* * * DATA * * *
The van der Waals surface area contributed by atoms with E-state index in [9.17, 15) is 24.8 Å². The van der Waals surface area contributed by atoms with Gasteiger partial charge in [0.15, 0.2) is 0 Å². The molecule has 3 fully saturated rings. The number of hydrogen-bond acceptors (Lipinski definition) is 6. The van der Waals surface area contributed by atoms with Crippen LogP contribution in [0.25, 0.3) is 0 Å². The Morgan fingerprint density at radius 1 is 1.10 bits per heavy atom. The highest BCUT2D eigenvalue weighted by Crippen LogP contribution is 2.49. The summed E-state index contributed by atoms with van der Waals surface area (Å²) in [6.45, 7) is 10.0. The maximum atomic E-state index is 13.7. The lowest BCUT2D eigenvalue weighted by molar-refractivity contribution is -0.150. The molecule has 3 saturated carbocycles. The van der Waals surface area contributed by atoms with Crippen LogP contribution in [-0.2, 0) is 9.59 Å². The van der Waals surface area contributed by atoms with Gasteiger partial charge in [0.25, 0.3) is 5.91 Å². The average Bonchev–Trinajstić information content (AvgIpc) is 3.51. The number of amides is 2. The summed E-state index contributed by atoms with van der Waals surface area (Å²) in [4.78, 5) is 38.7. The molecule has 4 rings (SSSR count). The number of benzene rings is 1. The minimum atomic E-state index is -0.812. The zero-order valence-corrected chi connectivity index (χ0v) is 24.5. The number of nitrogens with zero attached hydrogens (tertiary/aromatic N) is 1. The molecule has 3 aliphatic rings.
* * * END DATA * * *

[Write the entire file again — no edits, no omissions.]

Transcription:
The van der Waals surface area contributed by atoms with E-state index in [9.17, 15) is 24.8 Å². The van der Waals surface area contributed by atoms with Gasteiger partial charge in [0.15, 0.2) is 0 Å². The molecule has 3 fully saturated rings. The number of hydrogen-bond acceptors (Lipinski definition) is 6. The van der Waals surface area contributed by atoms with Crippen LogP contribution in [0.25, 0.3) is 0 Å². The Morgan fingerprint density at radius 1 is 1.10 bits per heavy atom. The highest BCUT2D eigenvalue weighted by Crippen LogP contribution is 2.49. The summed E-state index contributed by atoms with van der Waals surface area (Å²) in [6.45, 7) is 10.0. The maximum atomic E-state index is 13.7. The lowest BCUT2D eigenvalue weighted by molar-refractivity contribution is -0.150. The molecule has 3 saturated carbocycles. The van der Waals surface area contributed by atoms with Crippen LogP contribution in [-0.2, 0) is 9.59 Å². The van der Waals surface area contributed by atoms with Gasteiger partial charge in [0.25, 0.3) is 5.91 Å². The average Bonchev–Trinajstić information content (AvgIpc) is 3.51. The number of amides is 2. The summed E-state index contributed by atoms with van der Waals surface area (Å²) in [4.78, 5) is 38.7. The molecule has 4 rings (SSSR count). The number of benzene rings is 1. The minimum atomic E-state index is -0.812. The zero-order valence-corrected chi connectivity index (χ0v) is 24.5. The number of nitrogens with zero attached hydrogens (tertiary/aromatic N) is 1. The molecule has 3 aliphatic rings.